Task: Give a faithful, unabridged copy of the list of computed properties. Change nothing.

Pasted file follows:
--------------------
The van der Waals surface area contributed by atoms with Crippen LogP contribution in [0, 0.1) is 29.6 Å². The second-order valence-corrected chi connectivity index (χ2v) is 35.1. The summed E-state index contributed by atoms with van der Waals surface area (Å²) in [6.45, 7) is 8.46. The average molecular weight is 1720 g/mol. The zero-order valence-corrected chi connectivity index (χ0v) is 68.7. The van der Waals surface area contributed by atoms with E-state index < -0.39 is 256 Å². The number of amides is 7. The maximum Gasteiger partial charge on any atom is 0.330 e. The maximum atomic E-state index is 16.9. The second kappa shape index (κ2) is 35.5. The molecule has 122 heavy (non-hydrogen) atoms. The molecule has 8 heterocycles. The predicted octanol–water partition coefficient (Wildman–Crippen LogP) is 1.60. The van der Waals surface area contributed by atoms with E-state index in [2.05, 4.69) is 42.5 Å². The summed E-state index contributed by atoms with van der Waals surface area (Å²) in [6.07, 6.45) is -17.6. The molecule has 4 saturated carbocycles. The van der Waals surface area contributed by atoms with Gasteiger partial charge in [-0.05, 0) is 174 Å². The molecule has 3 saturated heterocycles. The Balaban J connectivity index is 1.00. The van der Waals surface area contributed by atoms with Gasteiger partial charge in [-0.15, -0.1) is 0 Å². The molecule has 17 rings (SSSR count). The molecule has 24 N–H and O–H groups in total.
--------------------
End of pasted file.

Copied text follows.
The van der Waals surface area contributed by atoms with Crippen LogP contribution in [0, 0.1) is 29.6 Å². The second-order valence-corrected chi connectivity index (χ2v) is 35.1. The summed E-state index contributed by atoms with van der Waals surface area (Å²) in [6.45, 7) is 8.46. The average molecular weight is 1720 g/mol. The zero-order valence-corrected chi connectivity index (χ0v) is 68.7. The van der Waals surface area contributed by atoms with E-state index < -0.39 is 256 Å². The number of amides is 7. The maximum Gasteiger partial charge on any atom is 0.330 e. The maximum atomic E-state index is 16.9. The second kappa shape index (κ2) is 35.5. The molecule has 122 heavy (non-hydrogen) atoms. The molecule has 8 heterocycles. The predicted octanol–water partition coefficient (Wildman–Crippen LogP) is 1.60. The van der Waals surface area contributed by atoms with E-state index in [2.05, 4.69) is 42.5 Å². The summed E-state index contributed by atoms with van der Waals surface area (Å²) in [6.07, 6.45) is -17.6. The molecule has 4 saturated carbocycles. The van der Waals surface area contributed by atoms with Gasteiger partial charge in [-0.05, 0) is 174 Å². The molecule has 3 saturated heterocycles. The Balaban J connectivity index is 1.00. The van der Waals surface area contributed by atoms with Gasteiger partial charge in [-0.15, -0.1) is 0 Å². The molecule has 17 rings (SSSR count). The molecule has 24 N–H and O–H groups in total.